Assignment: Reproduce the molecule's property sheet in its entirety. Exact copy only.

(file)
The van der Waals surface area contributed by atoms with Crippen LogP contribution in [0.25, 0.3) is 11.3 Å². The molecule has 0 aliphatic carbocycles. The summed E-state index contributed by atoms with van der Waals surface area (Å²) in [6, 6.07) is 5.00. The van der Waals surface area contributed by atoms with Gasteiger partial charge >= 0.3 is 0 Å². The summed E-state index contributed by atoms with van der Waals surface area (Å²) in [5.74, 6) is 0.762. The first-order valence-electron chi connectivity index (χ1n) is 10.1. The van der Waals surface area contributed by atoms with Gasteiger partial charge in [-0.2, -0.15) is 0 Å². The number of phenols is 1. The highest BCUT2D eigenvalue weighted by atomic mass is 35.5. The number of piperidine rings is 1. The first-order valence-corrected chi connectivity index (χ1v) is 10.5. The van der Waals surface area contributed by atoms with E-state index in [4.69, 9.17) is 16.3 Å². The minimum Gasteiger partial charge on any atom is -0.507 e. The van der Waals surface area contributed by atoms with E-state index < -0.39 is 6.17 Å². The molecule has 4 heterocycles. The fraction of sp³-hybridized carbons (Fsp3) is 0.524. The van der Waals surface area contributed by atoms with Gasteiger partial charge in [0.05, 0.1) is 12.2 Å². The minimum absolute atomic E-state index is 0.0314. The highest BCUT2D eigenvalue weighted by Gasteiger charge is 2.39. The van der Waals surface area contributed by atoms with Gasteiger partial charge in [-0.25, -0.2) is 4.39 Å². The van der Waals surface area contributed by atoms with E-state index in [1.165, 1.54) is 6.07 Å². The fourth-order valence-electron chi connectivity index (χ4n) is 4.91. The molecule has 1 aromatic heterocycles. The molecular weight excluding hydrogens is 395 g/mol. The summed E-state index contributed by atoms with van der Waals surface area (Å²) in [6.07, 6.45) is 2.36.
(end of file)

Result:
The van der Waals surface area contributed by atoms with Crippen LogP contribution in [0.25, 0.3) is 11.3 Å². The molecule has 0 aliphatic carbocycles. The summed E-state index contributed by atoms with van der Waals surface area (Å²) in [6, 6.07) is 5.00. The van der Waals surface area contributed by atoms with Gasteiger partial charge >= 0.3 is 0 Å². The summed E-state index contributed by atoms with van der Waals surface area (Å²) in [5.74, 6) is 0.762. The first-order valence-electron chi connectivity index (χ1n) is 10.1. The van der Waals surface area contributed by atoms with Gasteiger partial charge in [-0.2, -0.15) is 0 Å². The number of phenols is 1. The highest BCUT2D eigenvalue weighted by atomic mass is 35.5. The number of piperidine rings is 1. The first-order valence-corrected chi connectivity index (χ1v) is 10.5. The van der Waals surface area contributed by atoms with E-state index in [4.69, 9.17) is 16.3 Å². The minimum Gasteiger partial charge on any atom is -0.507 e. The van der Waals surface area contributed by atoms with E-state index < -0.39 is 6.17 Å². The molecule has 4 heterocycles. The fraction of sp³-hybridized carbons (Fsp3) is 0.524. The van der Waals surface area contributed by atoms with Gasteiger partial charge in [0.05, 0.1) is 12.2 Å². The minimum absolute atomic E-state index is 0.0314. The highest BCUT2D eigenvalue weighted by Gasteiger charge is 2.39. The van der Waals surface area contributed by atoms with Gasteiger partial charge in [-0.25, -0.2) is 4.39 Å². The van der Waals surface area contributed by atoms with E-state index in [1.165, 1.54) is 6.07 Å². The fourth-order valence-electron chi connectivity index (χ4n) is 4.91. The molecule has 1 aromatic heterocycles. The molecular weight excluding hydrogens is 395 g/mol. The summed E-state index contributed by atoms with van der Waals surface area (Å²) in [6.07, 6.45) is 2.36.